Take a good, hard look at your next bagel or slice of toast. Do you know what's in it?
Canadians eat a lot of products made from grains, including breads, rice, and pasta. You've probably heard that grains are a good source of dietary fibre. They are, but not if they've been refined - a process that strips away much of that fibre and other nutrients.
According to the American Dietetic Association (ADA), recent research shows that whole grains - that is, unrefined grains - also contain vitamins, minerals, and a surprising amount of antioxidants. They can help reduce your risk of type 2 diabetes, heart disease, stroke, several forms of cancer, and certain gastrointestinal problems. Studies also demonstrate that whole grains may improve insulin control, lower triglycerides, help control weight gain, and slow the buildup of arterial plaque.
As their name implies, whole grains are entire grain kernels. There are 3 parts: the bran (outer layer, which is rich in fibre), endosperm (middle layer, which is the part that usually remains after processing), and germ (inner layer, which is rich in nutrients). Whole grains include wheat, oats, corn, flaxseed, millet, and many others. Canada's Food Guide recommends 3 to 8 servings of grain products per day, and at least half of those servings should be whole grains.
Refined grains have lost their bran and germ through milling. This gives them a longer shelf life and a finer texture, but it also strips them of healthy fibre, B vitamins, and iron. White bread, white flour, and white rice are examples of refined grain products. Often, refined products are enriched with vitamins and iron, meaning these are replaced after processing, but fibre isn't added.
Now that you know the good stuff that whole grains offer, you're probably ready to reach for them at your next meal. The problem is, how do you know that the breads, cereals, crackers, and other grain products that you buy are whole-grain? Look for words like "whole grain," "whole wheat," and "whole" on the food label. But be careful! Some food labels also boast other terms, such as "stone-ground wheat," "cracked wheat," and "wheat flour." But none of these terms guarantee that the product contains whole grains. In addition, many products have both refined and whole grains, so it can be difficult to figure out what you're eating - it may be mostly refined grains.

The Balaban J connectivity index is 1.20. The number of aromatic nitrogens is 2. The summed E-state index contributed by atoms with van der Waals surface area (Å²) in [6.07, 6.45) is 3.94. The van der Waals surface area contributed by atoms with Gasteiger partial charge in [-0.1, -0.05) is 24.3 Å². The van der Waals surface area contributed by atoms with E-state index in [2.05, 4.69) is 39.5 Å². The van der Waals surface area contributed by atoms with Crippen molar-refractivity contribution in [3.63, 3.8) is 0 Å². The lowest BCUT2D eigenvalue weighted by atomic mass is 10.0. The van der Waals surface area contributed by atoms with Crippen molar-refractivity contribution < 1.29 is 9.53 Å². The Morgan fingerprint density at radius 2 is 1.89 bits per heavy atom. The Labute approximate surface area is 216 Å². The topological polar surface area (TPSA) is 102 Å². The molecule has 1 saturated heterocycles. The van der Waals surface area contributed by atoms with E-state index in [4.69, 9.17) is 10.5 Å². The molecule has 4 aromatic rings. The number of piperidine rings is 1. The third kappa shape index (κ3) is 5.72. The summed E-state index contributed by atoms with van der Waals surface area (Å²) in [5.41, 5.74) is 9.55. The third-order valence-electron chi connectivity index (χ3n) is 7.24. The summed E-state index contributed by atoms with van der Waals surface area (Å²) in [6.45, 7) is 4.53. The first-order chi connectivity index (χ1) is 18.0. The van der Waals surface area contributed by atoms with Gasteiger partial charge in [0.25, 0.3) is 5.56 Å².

Confused? You're not alone. To make matters clearer, Health Canada released a position paper in 2006 outlining the definitions manufacturer's guidelines that will help consumers make food choices based on a term that is consistent and reliable. It defines "whole grains" as containing "100% of the wheat berry or all three principal anatomical components in the same relative proportions as in the intact grain." This last part prevents manufacturers from sneaking in some bran and germ after processing. Items that may live up to this definition include oats, wheat, barley, rice, corn, buckwheat, bulgur, millet, rye, and sorghum. Health Canada also indicates that products derived from legumes (soybeans), oilseeds (sunflower seeds), and roots (arrowroot) are not considered whole grains.
Now that you've got the goods on grains, check ingredient lists the next time you buy groceries to make sure that grains such as oats, wheat, and corn are referred to as "whole."